The Mer Wiki now uses your Mer user account and password (create account on


From Mer Wiki
Revision as of 12:41, 19 May 2015 by Nazanin (Talk | contribs)

(diff) ← Older revision | Latest revision (diff) | Newer revision → (diff)
Jump to: navigation, search


Mer Frequently Asked Questions

What is Mer, and how can I learn more about it?

Mer is a free software and open source, open governance project focused on creating a core GNU/Linux stack for rapid development of embedded & mobile GNU/Linux based systems. The aim of Mer is to help vendors quickly create a basic GNU/Linux environment, which can then be adapted to their hardware and user interface requirements. There are currently 302 packages that comprise Mer, and they are derived from MeeGo core. You can learn more about the project by asking questions using a web IRC chat interface.

What does Mer mean for End-Users?

Mer is intended to be used directly by system integrators and hardware developers and only indirectly by normal end-users. Since Mer is derived from MeeGo, Mer is already capable of addressing the end-users that would use MeeGo, but projects dedicated to specific user-interface layers have not yet been formally organized, so the user-interface demonstrations of Mer are currently only demonstrations. Currently, the most active informal user-interface layer and hardware adaptation is the Nemo Mobile for the Nokia N900/N950/N9. Another active hardware adaptation is the Raspberry Pi adaptation.

What does Mer mean for MeeGo-community developers?

While Tizen offers "membership in most project teams (Release Engineering, QA, Program Management, etc.) ... to people at companies who are building products based on Tizen," Mer aims to be open to participation on a merit basis and to be openly developed and governed as a meritocracy. Mer is currently comprised of 302 packages derived from MeeGo Core, and since Tizen will also derive from MeeGo, Mer aims to remain compatible with Tizen and share as much code with Tizen as possible once the source code for Tizen is released.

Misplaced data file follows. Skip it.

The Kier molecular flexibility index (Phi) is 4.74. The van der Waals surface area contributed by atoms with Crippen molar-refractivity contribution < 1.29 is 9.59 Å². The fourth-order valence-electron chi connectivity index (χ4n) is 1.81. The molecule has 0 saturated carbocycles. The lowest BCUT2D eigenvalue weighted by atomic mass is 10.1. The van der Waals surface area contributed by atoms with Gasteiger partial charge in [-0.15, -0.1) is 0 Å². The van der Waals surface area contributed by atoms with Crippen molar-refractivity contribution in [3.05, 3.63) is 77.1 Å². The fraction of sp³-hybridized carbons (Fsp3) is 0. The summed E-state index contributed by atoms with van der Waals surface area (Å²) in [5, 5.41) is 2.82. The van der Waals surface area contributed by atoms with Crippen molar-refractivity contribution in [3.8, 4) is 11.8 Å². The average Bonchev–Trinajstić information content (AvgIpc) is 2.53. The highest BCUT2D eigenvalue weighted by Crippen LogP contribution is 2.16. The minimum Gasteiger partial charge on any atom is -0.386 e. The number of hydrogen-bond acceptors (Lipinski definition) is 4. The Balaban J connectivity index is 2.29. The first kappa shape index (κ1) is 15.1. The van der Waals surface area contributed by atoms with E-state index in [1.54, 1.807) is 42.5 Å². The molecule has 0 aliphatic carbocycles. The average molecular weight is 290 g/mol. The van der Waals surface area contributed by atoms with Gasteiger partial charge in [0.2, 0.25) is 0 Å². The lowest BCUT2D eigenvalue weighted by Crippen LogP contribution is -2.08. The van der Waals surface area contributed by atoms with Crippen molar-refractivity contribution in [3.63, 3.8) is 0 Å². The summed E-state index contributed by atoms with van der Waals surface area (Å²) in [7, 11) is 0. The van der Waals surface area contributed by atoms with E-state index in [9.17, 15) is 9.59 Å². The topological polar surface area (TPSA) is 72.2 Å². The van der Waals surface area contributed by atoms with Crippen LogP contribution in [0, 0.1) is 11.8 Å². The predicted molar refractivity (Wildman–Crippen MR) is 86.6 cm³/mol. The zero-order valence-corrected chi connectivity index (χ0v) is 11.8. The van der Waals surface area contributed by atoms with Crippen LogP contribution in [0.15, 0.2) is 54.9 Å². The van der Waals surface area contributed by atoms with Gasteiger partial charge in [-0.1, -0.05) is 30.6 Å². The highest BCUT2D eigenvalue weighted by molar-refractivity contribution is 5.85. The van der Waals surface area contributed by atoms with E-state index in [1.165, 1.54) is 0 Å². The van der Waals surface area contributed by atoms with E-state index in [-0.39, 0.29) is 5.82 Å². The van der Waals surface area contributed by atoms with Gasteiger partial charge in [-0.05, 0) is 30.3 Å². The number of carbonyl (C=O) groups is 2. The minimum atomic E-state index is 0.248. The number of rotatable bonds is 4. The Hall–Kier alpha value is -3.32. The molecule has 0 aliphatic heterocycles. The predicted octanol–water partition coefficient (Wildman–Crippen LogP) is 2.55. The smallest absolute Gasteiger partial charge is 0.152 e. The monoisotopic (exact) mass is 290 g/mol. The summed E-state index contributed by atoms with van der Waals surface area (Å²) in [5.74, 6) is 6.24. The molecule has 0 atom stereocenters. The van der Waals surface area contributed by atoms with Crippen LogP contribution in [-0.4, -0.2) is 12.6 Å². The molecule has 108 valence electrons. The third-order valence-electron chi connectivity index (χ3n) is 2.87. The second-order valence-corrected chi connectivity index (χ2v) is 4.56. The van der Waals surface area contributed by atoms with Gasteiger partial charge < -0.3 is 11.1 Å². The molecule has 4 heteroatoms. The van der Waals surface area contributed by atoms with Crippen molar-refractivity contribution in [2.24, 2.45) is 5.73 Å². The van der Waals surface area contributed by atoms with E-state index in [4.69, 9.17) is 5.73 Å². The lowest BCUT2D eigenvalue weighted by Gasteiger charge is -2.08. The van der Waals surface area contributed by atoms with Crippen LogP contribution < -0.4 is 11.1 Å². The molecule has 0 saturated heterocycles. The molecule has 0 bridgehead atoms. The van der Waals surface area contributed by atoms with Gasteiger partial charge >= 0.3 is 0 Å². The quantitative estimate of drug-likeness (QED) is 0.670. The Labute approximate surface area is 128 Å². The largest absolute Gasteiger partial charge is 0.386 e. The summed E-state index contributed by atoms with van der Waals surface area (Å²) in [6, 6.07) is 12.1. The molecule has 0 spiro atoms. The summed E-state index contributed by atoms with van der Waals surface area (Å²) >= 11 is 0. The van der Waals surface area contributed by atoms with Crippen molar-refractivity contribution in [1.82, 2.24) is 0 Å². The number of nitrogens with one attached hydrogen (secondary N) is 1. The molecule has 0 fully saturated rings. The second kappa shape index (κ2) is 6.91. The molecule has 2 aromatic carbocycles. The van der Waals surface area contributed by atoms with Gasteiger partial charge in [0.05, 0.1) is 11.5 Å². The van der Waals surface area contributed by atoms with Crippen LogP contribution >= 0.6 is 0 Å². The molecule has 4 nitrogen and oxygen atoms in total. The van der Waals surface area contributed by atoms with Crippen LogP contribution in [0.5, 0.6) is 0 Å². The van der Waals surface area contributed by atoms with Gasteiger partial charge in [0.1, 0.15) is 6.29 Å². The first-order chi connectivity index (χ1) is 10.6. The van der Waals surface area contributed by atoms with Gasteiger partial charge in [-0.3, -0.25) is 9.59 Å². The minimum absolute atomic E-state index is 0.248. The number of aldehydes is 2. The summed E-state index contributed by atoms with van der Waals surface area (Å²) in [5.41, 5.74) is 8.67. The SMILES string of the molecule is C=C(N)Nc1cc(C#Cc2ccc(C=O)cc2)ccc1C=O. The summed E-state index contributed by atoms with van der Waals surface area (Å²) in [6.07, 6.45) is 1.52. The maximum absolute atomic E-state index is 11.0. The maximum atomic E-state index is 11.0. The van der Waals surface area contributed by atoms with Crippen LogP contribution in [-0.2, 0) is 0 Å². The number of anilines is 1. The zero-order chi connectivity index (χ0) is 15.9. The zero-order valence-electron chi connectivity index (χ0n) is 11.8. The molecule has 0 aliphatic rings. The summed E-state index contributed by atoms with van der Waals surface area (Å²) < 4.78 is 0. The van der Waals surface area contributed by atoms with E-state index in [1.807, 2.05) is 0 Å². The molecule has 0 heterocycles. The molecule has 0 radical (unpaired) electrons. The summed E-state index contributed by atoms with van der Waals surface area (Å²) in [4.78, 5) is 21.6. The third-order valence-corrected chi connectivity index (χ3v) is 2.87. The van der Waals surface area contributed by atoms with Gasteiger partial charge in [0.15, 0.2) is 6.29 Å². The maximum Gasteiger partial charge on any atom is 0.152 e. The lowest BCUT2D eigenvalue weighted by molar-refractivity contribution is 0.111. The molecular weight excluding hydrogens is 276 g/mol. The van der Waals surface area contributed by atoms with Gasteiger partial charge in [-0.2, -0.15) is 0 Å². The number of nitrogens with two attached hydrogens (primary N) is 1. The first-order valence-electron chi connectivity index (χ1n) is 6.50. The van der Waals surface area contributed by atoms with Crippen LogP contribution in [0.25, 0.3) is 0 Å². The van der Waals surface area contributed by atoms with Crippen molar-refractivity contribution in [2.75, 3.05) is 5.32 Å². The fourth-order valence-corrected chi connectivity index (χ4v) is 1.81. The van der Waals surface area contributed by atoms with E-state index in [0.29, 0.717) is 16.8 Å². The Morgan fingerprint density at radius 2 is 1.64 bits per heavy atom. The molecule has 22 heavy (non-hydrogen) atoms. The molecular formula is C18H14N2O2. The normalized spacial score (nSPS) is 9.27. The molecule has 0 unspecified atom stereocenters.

What documentation is available to help me start development on Mer?

Because the Mer project is new, documentation is still being developed, and some questions can only be answered by asking in the Mer IRC channel. At this point, there is a FakeOBS for building a Mer system. For application development, please see the MeeGo Community Edition for the Nokia N900/N950/N9, which is a user-interface layer that is compatible with Mer.

Will Mer provide GTK or .deb packages or [some other feature]?

In order to be sustainable, Mer needs to focus development effort on adapting MeeGo, which does not provide these features. Even so, other efforts have coalesced around Mer to provide certain features that are possible with Mer but require extra developer time. Cordia Hildon-Desktop is a distribution that uses Mer as an upstream and provides a GTK Hildon desktop in the spirit of Maemo. Please use the Mer IRC channel to discuss development effort towards implementing new features.

Can I install Mer on device X ?

Instead of Mer core, you probably want to install one the projects that use Mer as base, since in those projects usually target is to provide a complete OS with UI and HW adaptation. See Community Workspace for information about available user experiences and HW adaptations. As explained in #What does Mer mean for End-Users, Mer itself is not targeted for end-users, so installing it makes only sense if you are developing Mer or porting the core itself to a new platform.